Our clients often ask us "Why should our company create a Pinterest page?" The answer is simple: follow the money.
Research indicates that Pinterest users spend more money than users on other social networks — almost twice the amount spent by Facebook users and triple the amount from Twitter users. Of course, the mere existence of a Pinterest account doesn't automatically translate into success. What will help is a focused strategy, an eye towards intelligent pining, and consistent measurement.
With that in mind, we hereby present some best practices for your Pinterest page.
- Who's your target audience? Pinterest users are predominantly female, at 68 percent. That said, Pinterest can work for brands selling products — like cars or electronics— that thrive in the medium of photography.
- Have an over-arching theme in mind. The highly visual element of Pinterest provides all sorts of opportunities for you to promote or expand your brand. Ask yourself: what do you want this page to do? Generate leads? Market a lifestyle? Inspire viewers? Of course, the answer can be "all of the above" just make sure the nitty-gritty of managing your profile adheres to these goals.
- Your Pinterest page doesn't exist in a vacuum. Make sure you have Pinterest button on your site, blog and links from other social sites.
- A picture is worth a thousand words. More than any other platform, Pinterest is built on compelling images. Make sure you have a pipeline of images that speak to your buyer personas. If you're a retailer and your target audience is women, embrace photos that pertain to fashion, foods, do-it-yourself home furnishing, arts and crafts, weddings, etc.
- Diversity. Create a variety of boards that speak to your brand's depth and breadth. Not all need to be commercially-oriented; in fact, we suggest creating boards that inspire or convey an "experience" as opposed to selling products.
- Assist your followers. Also create boards that provide helpful guidance and tips to your followers.
Boards, pins, and linking
- Not all pins are equal. For example, tall images get repined more than shorter ones; reddish-oranges images get 2x the repins as blueish ones; brand images without faces get 23 percent more repins than those with faces; and photos with medium lightness are repinned 20x more than very dark images. (More tips here.)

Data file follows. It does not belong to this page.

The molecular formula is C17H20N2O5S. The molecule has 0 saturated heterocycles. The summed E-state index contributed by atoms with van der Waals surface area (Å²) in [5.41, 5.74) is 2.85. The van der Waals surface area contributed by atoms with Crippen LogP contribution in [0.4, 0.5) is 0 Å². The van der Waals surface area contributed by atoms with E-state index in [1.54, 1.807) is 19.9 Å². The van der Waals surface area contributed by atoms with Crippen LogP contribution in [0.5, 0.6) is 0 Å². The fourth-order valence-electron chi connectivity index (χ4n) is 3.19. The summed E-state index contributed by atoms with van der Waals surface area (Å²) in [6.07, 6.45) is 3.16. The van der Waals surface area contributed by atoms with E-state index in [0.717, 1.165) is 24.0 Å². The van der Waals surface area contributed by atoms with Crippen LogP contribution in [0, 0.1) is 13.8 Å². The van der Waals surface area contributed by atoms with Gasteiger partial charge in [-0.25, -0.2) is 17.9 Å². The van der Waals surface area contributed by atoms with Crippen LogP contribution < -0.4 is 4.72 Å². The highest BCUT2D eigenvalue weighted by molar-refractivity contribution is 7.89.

- Don't over-do it with photos. This is a classic case where "less is more." We suggest limiting boards to 5-10 photos.
- Make sure to link, wherever possible, to landing pages. Think of your photos as a means to the end of greater customer engagement.
- Place hashtags and shortened links in captions. Again, less is more. Salesfore, for example, found that tweets with one or two hashtags generate 21 percent higher engagement rates than those with three or more. Admittedly, the stat involves Twitter, but the logic remains the same: too many hashtags confuse viewers.
- Employ "rich pins." Pinterest has five types of "rich pins" which include details of a pin's category. These pins include products, recipes, movies, articles, and "place pins." The latter, for example, is a new map tool that allows users to add Foursquare data to new or previously-pinned images, thereby tying them to a physical location.
Setting up your Pinterest page is only the first step. Success comes from disciplined management, so keep the following tips in mind:
- Stay engaged with your followers. Share useful content, leave comments, solicit feedback, and respond to questions or comments.
- Follow other profiles and repin. This approach not only compels you to find new pages (and possible customers) but it can help generate traffic to your page.
- Track your performance. There are many tools out there to help you accomplish this, including Analytics Clicks (for verified business accounts) within Pinterest, shortened url clicks, and third-party tools like Pinfluencer.
All of these tips are certainly helpful, but seeing real-live brands who excel on Pinerest is even more useful. That's why we encourage you to check out our analysis of five companies who really "get" Pinterest. After all, nothing beats the value of real-world experience.
Actually, that reminds us: which among you, our loyal readers, have experience with the platform? What would be some best practices for your Pinterest page that you could share? What are your biggest challenges on Pinterest?